What Does Risk Actually Mean (And Why Should We Care)?
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I’ve been thinking a lot about risk recently. As a lawyer, risk is something we deal with on a daily basis. We have entire procedural rituals in place to guard against it. We draft contracts to distribute it appropriately. But do we really think about it regularly? Sadly, I’ve concluded that the answer is no.
Wikipedia defines risk as: “The possibility of something bad happening.” It goes on to discuss uncertainty and how it may affect us. While this rings true, it’s not all that helpful.
We know there’s risk in everything we do i.e., the possibility something bad will happen while engaged in any activity. We know that driving involves risk. But we don’t engage in the evaluation of that risk when we’re driving. I bet you that most of us don’t even think about the risk of getting into an accident when we get behind the wheel.
Theoretically, we know what it means and that something bad may happen to us, but I expect that most of you are like me and don’t think about it that often.
We also talk about minimizing risk. Let’s take the example of driving again. Sure, we can minimize risk by controlling our actions. We can wear seatbelts; we can avoid driving after consuming alcohol or drugs; we can avoid driving at night. In that sense, we reduce the probability that an accident will happen or if it happens, we can reduce the probability of serious injury or death.
But if we break risk down in this situation to two subsets of risk: the risk that we will engage in unsafe behaviour and the risk that someone else will engage in unsafe behaviour, we find that our risk is not shared equally between both. While we can reduce the probability of serious injury in the first subset, we cannot control the behaviour of others.
We talk about taking calculated risks. How do we calculate risk? How do we know if some random event will occur? I’ve often heard this. I’ve even used it myself. It’s a calculated risk! But in retrospect, I now believe I simply said that to myself so I could feel better about my decisions. We have no way of “calculating” risk. If we were able to reduce risk to a mathematical formula, we could simply calculate and then avoid the random event.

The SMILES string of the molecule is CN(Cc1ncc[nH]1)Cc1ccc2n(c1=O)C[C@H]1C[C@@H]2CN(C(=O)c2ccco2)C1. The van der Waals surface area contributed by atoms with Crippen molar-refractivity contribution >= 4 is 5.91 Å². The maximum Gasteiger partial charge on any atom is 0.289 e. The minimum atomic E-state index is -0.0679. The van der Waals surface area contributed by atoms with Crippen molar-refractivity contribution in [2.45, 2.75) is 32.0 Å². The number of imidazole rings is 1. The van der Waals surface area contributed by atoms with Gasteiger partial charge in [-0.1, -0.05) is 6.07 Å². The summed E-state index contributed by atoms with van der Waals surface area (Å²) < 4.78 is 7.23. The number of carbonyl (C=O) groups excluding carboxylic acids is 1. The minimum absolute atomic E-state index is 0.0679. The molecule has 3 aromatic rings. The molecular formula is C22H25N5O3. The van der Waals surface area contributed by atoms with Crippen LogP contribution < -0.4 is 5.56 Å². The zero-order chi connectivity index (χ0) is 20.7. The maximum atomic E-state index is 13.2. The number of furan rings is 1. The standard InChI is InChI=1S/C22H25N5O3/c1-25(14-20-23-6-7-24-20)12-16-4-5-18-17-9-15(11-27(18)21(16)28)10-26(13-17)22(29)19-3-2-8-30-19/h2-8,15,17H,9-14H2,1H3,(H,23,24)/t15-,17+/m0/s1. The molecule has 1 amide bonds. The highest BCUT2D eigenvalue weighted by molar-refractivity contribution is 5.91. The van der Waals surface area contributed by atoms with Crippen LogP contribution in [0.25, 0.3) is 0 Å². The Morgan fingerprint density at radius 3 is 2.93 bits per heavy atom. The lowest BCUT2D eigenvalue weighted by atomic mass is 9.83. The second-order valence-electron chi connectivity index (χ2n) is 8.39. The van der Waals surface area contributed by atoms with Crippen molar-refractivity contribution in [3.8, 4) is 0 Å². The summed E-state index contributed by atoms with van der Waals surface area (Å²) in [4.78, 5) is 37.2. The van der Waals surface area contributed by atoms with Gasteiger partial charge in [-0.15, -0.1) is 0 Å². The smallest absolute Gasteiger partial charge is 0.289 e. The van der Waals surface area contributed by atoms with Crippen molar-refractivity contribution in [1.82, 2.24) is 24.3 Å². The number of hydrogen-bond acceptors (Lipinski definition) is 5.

I believe that part of the problem is that we fool ourselves into thinking that we must figure out the probability of something bad happening. While statistical models can provide us with numbers, these can be misleading. For example, according to the Canadian Government, there were 5.2 fatalities caused by vehicle accidents per 100,000 people in 2019. Extrapolate that to Winnipeg (estimated population of 815,000) and we have 42 fatalities in a year.
If we looked at the probability of dying, we would see that it was pretty low and therefore conclude that driving is safe enough. But, we fail to properly consider the consequence of falling into that probability. While the probability is low, the consequence is death. This is a form of Russian roulette.
Rather than thinking of probability, I believe we should be asking what are the potential consequences. If the consequences of an activity are minimal, then who really cares about probabilities. However, if the consequences are severe, then making a decision becomes much easier. By looking at risk through the lens of consequences, the decision is simple: Is this a consequence that I am prepared to accept? If the answer is yes, then engage in the activity. If the answer is no, then don’t. You don’t need to rely on any formula. You are not engaged in “calculating”.
Simple enough then, right? We know that driving can cause death. We don’t want to die. That is not a risk I am prepared to accept. Then why do I drive? Though I don't drive as often as I did before, I do drive.
I don’t have any scientific answer for this other than to conclude that it’s human nature. Unless we experience something “extraordinary” we can’t really understand the impact. Let's reconsider the driving example. We grew up riding in vehicles. As children we never thought about it. It becomes a habit. As adults, we probably drive everyday. The behaviour is so routine, we barely think about it. It becomes part of our daily routine, like brushing our teeth. The routine lulls us into thinking the same result will occur day after day. We know that statistically, this is not true. We know that at least some Winnipeggers die in car accidents every year. But we don't apply that possibility to our reality because it has not been part of our experience. At least until the day someone we know or love dies. Then the reality of this risk hits us. It's uncompromising and absolute.
Let's look at another example, we keep hearing that we could not anticipate the effects of COVID-19. But that’s not correct. Specialists have been screaming from the roofs that we are one virus away from the next Spanish flu. We also know that viruses can be incredibly contagious and deadly. All we needed to do was consider the consequences of a deadly virus to know how it would impact society, and our economy. In fact, many specialists had computer models.
But those inconvenient facts were not politically appropriate. Prior to the pandemic, I don’t think any of us would have supported government action (to spend money on preparing for a pandemic) for something, like the Spanish flu, that hadn’t happened in 100 years.
While it’s not easy, I believe that if we really sit down and think about the potential consequences of any action, we can mitigate risk. We need to forget about probabilities. Who cares if something is likely or not likely to happen. Rather, we need to spend time thinking about how bad can it get. If the answer is really, really bad, then we need to take the time to seriously consider changes that would avoid the risk altogether (insofar as possible. An asteroid can hit us tomorrow, there’s not much we can do about that).